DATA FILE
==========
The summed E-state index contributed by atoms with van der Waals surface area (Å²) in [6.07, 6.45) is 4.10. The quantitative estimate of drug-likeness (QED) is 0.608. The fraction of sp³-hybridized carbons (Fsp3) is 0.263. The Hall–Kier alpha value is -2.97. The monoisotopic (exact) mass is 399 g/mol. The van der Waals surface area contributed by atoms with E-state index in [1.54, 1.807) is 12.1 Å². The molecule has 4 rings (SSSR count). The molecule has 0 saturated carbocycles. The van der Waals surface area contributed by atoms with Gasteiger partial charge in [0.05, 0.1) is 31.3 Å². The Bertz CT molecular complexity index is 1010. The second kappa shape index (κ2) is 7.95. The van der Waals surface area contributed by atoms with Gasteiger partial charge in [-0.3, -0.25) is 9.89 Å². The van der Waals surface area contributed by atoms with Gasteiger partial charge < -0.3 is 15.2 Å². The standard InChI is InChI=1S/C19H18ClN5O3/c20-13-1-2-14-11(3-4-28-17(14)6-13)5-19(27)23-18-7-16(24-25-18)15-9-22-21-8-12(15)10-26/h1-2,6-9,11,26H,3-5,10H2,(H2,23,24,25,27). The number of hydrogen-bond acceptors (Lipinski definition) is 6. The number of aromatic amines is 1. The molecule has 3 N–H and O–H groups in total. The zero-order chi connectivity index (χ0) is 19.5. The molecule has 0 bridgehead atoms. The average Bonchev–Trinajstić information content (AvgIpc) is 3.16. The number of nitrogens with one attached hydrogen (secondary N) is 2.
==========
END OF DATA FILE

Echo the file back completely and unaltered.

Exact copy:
The summed E-state index contributed by atoms with van der Waals surface area (Å²) in [6.07, 6.45) is 4.10. The quantitative estimate of drug-likeness (QED) is 0.608. The fraction of sp³-hybridized carbons (Fsp3) is 0.263. The Hall–Kier alpha value is -2.97. The monoisotopic (exact) mass is 399 g/mol. The van der Waals surface area contributed by atoms with E-state index in [1.54, 1.807) is 12.1 Å². The molecule has 4 rings (SSSR count). The molecule has 0 saturated carbocycles. The van der Waals surface area contributed by atoms with Gasteiger partial charge in [0.05, 0.1) is 31.3 Å². The Bertz CT molecular complexity index is 1010. The second kappa shape index (κ2) is 7.95. The van der Waals surface area contributed by atoms with Gasteiger partial charge in [-0.3, -0.25) is 9.89 Å². The van der Waals surface area contributed by atoms with Gasteiger partial charge < -0.3 is 15.2 Å². The standard InChI is InChI=1S/C19H18ClN5O3/c20-13-1-2-14-11(3-4-28-17(14)6-13)5-19(27)23-18-7-16(24-25-18)15-9-22-21-8-12(15)10-26/h1-2,6-9,11,26H,3-5,10H2,(H2,23,24,25,27). The number of hydrogen-bond acceptors (Lipinski definition) is 6. The number of aromatic amines is 1. The molecule has 3 N–H and O–H groups in total. The zero-order chi connectivity index (χ0) is 19.5. The molecule has 0 bridgehead atoms. The average Bonchev–Trinajstić information content (AvgIpc) is 3.16. The number of nitrogens with one attached hydrogen (secondary N) is 2.